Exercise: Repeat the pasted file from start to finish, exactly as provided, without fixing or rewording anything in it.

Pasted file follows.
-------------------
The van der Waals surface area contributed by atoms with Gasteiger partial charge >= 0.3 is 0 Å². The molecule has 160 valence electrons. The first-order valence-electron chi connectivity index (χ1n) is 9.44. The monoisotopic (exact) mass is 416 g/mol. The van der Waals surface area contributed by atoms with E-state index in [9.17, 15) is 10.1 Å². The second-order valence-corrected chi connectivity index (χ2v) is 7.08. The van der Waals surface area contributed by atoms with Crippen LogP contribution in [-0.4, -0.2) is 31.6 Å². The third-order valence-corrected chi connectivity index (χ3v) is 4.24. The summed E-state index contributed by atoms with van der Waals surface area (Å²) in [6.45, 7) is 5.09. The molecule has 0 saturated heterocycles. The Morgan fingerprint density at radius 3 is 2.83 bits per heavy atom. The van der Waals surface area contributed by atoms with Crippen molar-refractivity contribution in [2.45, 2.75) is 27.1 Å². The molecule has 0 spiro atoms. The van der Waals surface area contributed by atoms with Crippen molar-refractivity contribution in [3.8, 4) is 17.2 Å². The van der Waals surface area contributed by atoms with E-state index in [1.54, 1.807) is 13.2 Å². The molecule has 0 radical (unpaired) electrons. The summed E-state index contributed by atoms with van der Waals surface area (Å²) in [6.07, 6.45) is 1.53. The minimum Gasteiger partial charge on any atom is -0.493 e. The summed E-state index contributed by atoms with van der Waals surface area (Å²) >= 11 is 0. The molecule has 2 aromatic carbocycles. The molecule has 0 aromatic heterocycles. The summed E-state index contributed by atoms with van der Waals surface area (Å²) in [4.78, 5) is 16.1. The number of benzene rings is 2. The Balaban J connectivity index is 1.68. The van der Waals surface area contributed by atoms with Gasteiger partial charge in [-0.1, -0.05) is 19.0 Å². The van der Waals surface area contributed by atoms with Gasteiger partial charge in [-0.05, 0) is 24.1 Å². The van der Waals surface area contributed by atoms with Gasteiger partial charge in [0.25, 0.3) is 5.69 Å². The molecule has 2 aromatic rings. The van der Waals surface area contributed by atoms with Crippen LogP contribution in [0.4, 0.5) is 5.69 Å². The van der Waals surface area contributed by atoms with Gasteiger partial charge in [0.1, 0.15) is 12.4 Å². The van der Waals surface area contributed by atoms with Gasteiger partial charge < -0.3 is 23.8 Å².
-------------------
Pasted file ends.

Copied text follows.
The van der Waals surface area contributed by atoms with Gasteiger partial charge >= 0.3 is 0 Å². The molecule has 160 valence electrons. The first-order valence-electron chi connectivity index (χ1n) is 9.44. The monoisotopic (exact) mass is 416 g/mol. The van der Waals surface area contributed by atoms with E-state index in [9.17, 15) is 10.1 Å². The second-order valence-corrected chi connectivity index (χ2v) is 7.08. The van der Waals surface area contributed by atoms with Crippen LogP contribution in [-0.4, -0.2) is 31.6 Å². The third-order valence-corrected chi connectivity index (χ3v) is 4.24. The summed E-state index contributed by atoms with van der Waals surface area (Å²) in [6.45, 7) is 5.09. The molecule has 0 saturated heterocycles. The Morgan fingerprint density at radius 3 is 2.83 bits per heavy atom. The van der Waals surface area contributed by atoms with Crippen molar-refractivity contribution in [2.45, 2.75) is 27.1 Å². The molecule has 0 spiro atoms. The van der Waals surface area contributed by atoms with Crippen molar-refractivity contribution in [3.8, 4) is 17.2 Å². The van der Waals surface area contributed by atoms with E-state index in [1.54, 1.807) is 13.2 Å². The molecule has 0 radical (unpaired) electrons. The summed E-state index contributed by atoms with van der Waals surface area (Å²) in [6.07, 6.45) is 1.53. The minimum Gasteiger partial charge on any atom is -0.493 e. The summed E-state index contributed by atoms with van der Waals surface area (Å²) >= 11 is 0. The molecule has 2 aromatic carbocycles. The molecule has 0 aromatic heterocycles. The summed E-state index contributed by atoms with van der Waals surface area (Å²) in [4.78, 5) is 16.1. The number of benzene rings is 2. The Balaban J connectivity index is 1.68. The van der Waals surface area contributed by atoms with Gasteiger partial charge in [-0.1, -0.05) is 19.0 Å². The van der Waals surface area contributed by atoms with Gasteiger partial charge in [-0.05, 0) is 24.1 Å². The van der Waals surface area contributed by atoms with Gasteiger partial charge in [0.25, 0.3) is 5.69 Å². The molecule has 2 aromatic rings. The van der Waals surface area contributed by atoms with Crippen LogP contribution in [0.4, 0.5) is 5.69 Å². The van der Waals surface area contributed by atoms with Gasteiger partial charge in [0.1, 0.15) is 12.4 Å². The van der Waals surface area contributed by atoms with Gasteiger partial charge < -0.3 is 23.8 Å².